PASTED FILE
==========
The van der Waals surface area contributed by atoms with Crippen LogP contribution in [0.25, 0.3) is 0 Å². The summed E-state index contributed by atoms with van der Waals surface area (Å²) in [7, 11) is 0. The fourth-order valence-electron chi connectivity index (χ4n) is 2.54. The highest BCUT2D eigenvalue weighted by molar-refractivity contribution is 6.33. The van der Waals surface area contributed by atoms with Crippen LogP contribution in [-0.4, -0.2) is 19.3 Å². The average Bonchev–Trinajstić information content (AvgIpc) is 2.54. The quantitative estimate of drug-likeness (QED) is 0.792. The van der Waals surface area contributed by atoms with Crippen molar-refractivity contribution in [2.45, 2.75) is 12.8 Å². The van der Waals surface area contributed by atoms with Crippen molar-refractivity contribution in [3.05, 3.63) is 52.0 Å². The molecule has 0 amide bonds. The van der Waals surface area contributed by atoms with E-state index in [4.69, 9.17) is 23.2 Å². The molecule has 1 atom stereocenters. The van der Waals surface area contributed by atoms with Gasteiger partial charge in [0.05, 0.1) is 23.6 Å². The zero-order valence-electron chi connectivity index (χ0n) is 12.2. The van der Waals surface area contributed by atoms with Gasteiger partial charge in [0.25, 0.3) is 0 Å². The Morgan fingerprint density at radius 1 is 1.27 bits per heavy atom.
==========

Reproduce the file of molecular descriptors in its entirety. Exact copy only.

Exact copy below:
The van der Waals surface area contributed by atoms with Crippen LogP contribution in [0.25, 0.3) is 0 Å². The summed E-state index contributed by atoms with van der Waals surface area (Å²) in [7, 11) is 0. The fourth-order valence-electron chi connectivity index (χ4n) is 2.54. The highest BCUT2D eigenvalue weighted by molar-refractivity contribution is 6.33. The van der Waals surface area contributed by atoms with Crippen LogP contribution in [-0.4, -0.2) is 19.3 Å². The average Bonchev–Trinajstić information content (AvgIpc) is 2.54. The quantitative estimate of drug-likeness (QED) is 0.792. The van der Waals surface area contributed by atoms with Crippen molar-refractivity contribution in [2.45, 2.75) is 12.8 Å². The van der Waals surface area contributed by atoms with Crippen molar-refractivity contribution in [3.05, 3.63) is 52.0 Å². The molecule has 0 amide bonds. The van der Waals surface area contributed by atoms with E-state index in [4.69, 9.17) is 23.2 Å². The molecule has 1 atom stereocenters. The van der Waals surface area contributed by atoms with Gasteiger partial charge in [0.05, 0.1) is 23.6 Å². The zero-order valence-electron chi connectivity index (χ0n) is 12.2. The van der Waals surface area contributed by atoms with Gasteiger partial charge in [0.25, 0.3) is 0 Å². The Morgan fingerprint density at radius 1 is 1.27 bits per heavy atom.